For more great tips on baking check out my book on Amazon.

A Little Book On Tea, Cake and Chocolate: TEA pairings, TEA and chocolate, TEA and its health benefits plus over 100 tips on BAKING cakes.

UK’s PRIME MINISTER’S RECIPE FOR CHEESE ON TOAST…

With so many celebrity chefs in the UK, you would not expect the UK’s Prime Minister, Boris Johnson to come up with his recipe for the typically British favourite of ‘Cheese on Toast’, but apparently where he was the Major of London he came up with this recipe.

Well he did and his method is quite simple, ‘Cover toast with slabs of cheese. Grill until it gets all nice’.

I think I can make that one Boris…

7 OF THE BEST WAYS TO STORE YOUR TEA…

  1. It’s best to transfer both loose tea and tea bags from a cardboard or paper packet or tub into an air-tight container.
  2. Tins and caddies with tight-fitting lids are good as they can keep out smells and humidity which can affect the tea.
  3. Storing the jars in a dark cupboard will mean the tea will keep well.
  4. You should never keep it in the fridge as there is always the chance that water will get into the packet.
  5. You should always be careful with flavoured teas, as the added flavourings can be very powerful and easily taint other teas nearby.
  6. For loose tea, it is essential that you check that the spoon or scoop that you use is completely dry.
  7. If there is even a drop of moisture on the spoon, the humidity introduced to the interior of the packet or caddy will have an effect on the quality of flavour.

GROWING YOUR OWN TEA…

We are not talking about herbal teas either, but real tea: Camellia sinensis. You don’t need a large garden to grow your own tea, a planter on a balcony would work just fine.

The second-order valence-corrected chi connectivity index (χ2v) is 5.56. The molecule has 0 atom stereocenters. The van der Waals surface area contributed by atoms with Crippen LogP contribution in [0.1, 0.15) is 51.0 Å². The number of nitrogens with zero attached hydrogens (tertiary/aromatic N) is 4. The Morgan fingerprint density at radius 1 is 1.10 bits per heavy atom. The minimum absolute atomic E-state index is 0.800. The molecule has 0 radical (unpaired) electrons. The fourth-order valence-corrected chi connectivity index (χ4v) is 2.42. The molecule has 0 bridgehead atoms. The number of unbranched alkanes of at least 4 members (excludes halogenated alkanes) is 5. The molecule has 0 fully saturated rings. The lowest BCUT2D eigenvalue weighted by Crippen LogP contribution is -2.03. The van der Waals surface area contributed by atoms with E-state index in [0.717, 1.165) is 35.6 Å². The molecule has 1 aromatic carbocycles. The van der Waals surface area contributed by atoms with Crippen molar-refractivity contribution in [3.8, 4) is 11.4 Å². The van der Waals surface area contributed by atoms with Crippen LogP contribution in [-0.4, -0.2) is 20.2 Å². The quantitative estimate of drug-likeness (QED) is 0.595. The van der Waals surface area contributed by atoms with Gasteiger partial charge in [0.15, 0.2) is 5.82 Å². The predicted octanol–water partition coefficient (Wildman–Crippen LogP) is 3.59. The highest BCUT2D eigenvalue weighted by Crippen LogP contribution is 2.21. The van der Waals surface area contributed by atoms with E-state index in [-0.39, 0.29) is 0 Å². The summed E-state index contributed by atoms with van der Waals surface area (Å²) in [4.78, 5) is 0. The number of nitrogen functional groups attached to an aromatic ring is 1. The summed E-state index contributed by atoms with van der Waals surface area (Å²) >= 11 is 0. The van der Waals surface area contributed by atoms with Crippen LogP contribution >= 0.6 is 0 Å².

‘You could try growing Camellia sinensis in a greenhouse, or in a pot that you can bring indoors during cold winters.

The Camellia sinensis plant is a small shrub about 1-2 meters in height, though it will grow taller if you don’t prune it. In the fall, your tea shrub will flower with small white blossoms that have a delightful scent. These plants are often grown as ornamentals. For planting, Camellia sinensis likes well-drained and sandy soil that is on the acidic side. If you are going to grow your tea in a container, add some sphagnum moss to the potting mix. You’ll need some patience, too. Your plant should be around 3 years old before you start harvesting leaves.

A great site with all the details on growing your own tea is ‘Guide to Growing Tea’, and you might be able to get seeds at your local nursery or try online at Amazon.

From that plant, you could make black, green or oolong tea. Fascinating stuff and for all us tea lovers, its another thing we can try growing in the garden.

BEAUTIFUL DANISH PASTRY IN SKAGEN, DENMARK…

We had a recent one week’s cruise to Bruges in Brussels, Copenhagen and Skagen in Denmark and Oslo in Sweden. The weather was beautiful apart from in Oslo where it was dull and damp but that certainly didn’t spoil our visit.

Our first port of call was Bruges where we could easily walk to from the ship and where we were determined to have some of their famous moules frites.

Our second port of call was Copenhagen where we were told before we embarked that eating a meal in Copenhagen was very very expensive so we decided to just have a drink then go back to the ship for lunch. We had a lovely boat ride around Copenhagen, which was stunning.

Our third port of call was Skagen also in Denmark where we were taken to a little village with lots and lots and lots of little coffee shops and restaurants but this time we decided we would have a Danish Pastry and a cup of tea.

It was the nicest, lightest danish I had ever had and was worth every penny to pay for it. I loved Skagen and it’s quirky interior shops. Our final port of call was Oslo, the home of the troll which was another expensive stop but well worth walking around the town and the views as we left Oslo were something I will never forget. It seemed to go on for ages with little island after little island and yellow painted houses and ski lifts. I would love to make a visit back to Oslo as I felt out of all three it would make a great place for a weekend break.